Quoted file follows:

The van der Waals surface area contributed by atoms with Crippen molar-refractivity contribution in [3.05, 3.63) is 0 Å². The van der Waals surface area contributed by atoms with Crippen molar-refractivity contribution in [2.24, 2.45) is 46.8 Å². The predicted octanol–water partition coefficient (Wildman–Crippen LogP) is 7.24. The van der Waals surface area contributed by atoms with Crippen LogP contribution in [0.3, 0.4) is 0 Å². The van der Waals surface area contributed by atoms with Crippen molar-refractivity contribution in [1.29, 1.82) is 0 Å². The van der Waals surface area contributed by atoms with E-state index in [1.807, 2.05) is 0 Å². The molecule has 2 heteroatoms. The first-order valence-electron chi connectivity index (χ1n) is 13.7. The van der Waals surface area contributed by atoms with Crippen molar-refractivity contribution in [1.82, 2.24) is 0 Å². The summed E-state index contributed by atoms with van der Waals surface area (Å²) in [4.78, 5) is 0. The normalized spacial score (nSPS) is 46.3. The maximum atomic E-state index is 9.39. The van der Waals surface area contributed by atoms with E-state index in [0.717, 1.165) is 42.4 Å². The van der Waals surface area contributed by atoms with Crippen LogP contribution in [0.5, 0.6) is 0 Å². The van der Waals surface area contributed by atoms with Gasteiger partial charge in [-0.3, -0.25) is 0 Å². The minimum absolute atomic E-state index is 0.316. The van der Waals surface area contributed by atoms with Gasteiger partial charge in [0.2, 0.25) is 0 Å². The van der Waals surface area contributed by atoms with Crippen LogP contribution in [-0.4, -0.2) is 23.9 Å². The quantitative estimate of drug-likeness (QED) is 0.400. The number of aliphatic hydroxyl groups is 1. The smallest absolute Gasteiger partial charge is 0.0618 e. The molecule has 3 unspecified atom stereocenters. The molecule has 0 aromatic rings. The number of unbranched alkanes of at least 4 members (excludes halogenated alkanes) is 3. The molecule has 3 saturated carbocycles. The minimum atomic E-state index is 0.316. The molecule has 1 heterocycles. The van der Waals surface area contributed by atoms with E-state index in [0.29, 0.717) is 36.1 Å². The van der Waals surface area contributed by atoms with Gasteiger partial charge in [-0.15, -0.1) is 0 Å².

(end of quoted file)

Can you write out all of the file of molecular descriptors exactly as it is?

The van der Waals surface area contributed by atoms with Crippen molar-refractivity contribution in [3.05, 3.63) is 0 Å². The van der Waals surface area contributed by atoms with Crippen molar-refractivity contribution in [2.24, 2.45) is 46.8 Å². The predicted octanol–water partition coefficient (Wildman–Crippen LogP) is 7.24. The van der Waals surface area contributed by atoms with Crippen LogP contribution in [0.3, 0.4) is 0 Å². The van der Waals surface area contributed by atoms with Crippen molar-refractivity contribution in [1.29, 1.82) is 0 Å². The van der Waals surface area contributed by atoms with E-state index in [1.807, 2.05) is 0 Å². The molecule has 2 heteroatoms. The first-order valence-electron chi connectivity index (χ1n) is 13.7. The van der Waals surface area contributed by atoms with Crippen molar-refractivity contribution in [1.82, 2.24) is 0 Å². The summed E-state index contributed by atoms with van der Waals surface area (Å²) in [4.78, 5) is 0. The normalized spacial score (nSPS) is 46.3. The maximum atomic E-state index is 9.39. The van der Waals surface area contributed by atoms with E-state index in [0.717, 1.165) is 42.4 Å². The van der Waals surface area contributed by atoms with Crippen LogP contribution in [0.5, 0.6) is 0 Å². The van der Waals surface area contributed by atoms with Gasteiger partial charge in [-0.3, -0.25) is 0 Å². The minimum absolute atomic E-state index is 0.316. The van der Waals surface area contributed by atoms with Gasteiger partial charge in [0.2, 0.25) is 0 Å². The van der Waals surface area contributed by atoms with Crippen LogP contribution in [-0.4, -0.2) is 23.9 Å². The quantitative estimate of drug-likeness (QED) is 0.400. The number of aliphatic hydroxyl groups is 1. The smallest absolute Gasteiger partial charge is 0.0618 e. The molecule has 3 unspecified atom stereocenters. The molecule has 0 aromatic rings. The number of unbranched alkanes of at least 4 members (excludes halogenated alkanes) is 3. The molecule has 3 saturated carbocycles. The minimum atomic E-state index is 0.316. The molecule has 1 heterocycles. The van der Waals surface area contributed by atoms with E-state index in [0.29, 0.717) is 36.1 Å². The van der Waals surface area contributed by atoms with Gasteiger partial charge in [-0.15, -0.1) is 0 Å².